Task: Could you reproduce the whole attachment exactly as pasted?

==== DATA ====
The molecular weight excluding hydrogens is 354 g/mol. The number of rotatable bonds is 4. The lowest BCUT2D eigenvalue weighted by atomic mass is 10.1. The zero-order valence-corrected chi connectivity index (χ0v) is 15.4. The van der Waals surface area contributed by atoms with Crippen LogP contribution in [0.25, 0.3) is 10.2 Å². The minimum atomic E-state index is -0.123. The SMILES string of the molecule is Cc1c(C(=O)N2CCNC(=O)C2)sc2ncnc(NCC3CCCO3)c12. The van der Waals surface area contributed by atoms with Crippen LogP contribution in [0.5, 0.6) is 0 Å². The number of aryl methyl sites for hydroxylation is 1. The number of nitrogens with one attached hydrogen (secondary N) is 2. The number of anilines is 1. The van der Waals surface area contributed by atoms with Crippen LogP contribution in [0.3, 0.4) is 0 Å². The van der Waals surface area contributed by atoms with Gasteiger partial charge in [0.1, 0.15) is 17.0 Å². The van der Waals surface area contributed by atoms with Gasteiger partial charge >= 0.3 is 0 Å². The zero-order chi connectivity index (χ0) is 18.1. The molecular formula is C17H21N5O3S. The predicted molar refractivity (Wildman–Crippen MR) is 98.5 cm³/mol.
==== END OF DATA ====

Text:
The molecular weight excluding hydrogens is 354 g/mol. The number of rotatable bonds is 4. The lowest BCUT2D eigenvalue weighted by atomic mass is 10.1. The zero-order valence-corrected chi connectivity index (χ0v) is 15.4. The van der Waals surface area contributed by atoms with Crippen LogP contribution in [0.25, 0.3) is 10.2 Å². The minimum atomic E-state index is -0.123. The SMILES string of the molecule is Cc1c(C(=O)N2CCNC(=O)C2)sc2ncnc(NCC3CCCO3)c12. The van der Waals surface area contributed by atoms with Crippen LogP contribution in [0.5, 0.6) is 0 Å². The number of aryl methyl sites for hydroxylation is 1. The number of nitrogens with one attached hydrogen (secondary N) is 2. The number of anilines is 1. The van der Waals surface area contributed by atoms with Crippen LogP contribution in [0.3, 0.4) is 0 Å². The van der Waals surface area contributed by atoms with Gasteiger partial charge in [0.1, 0.15) is 17.0 Å². The van der Waals surface area contributed by atoms with Gasteiger partial charge >= 0.3 is 0 Å². The zero-order chi connectivity index (χ0) is 18.1. The molecular formula is C17H21N5O3S. The predicted molar refractivity (Wildman–Crippen MR) is 98.5 cm³/mol.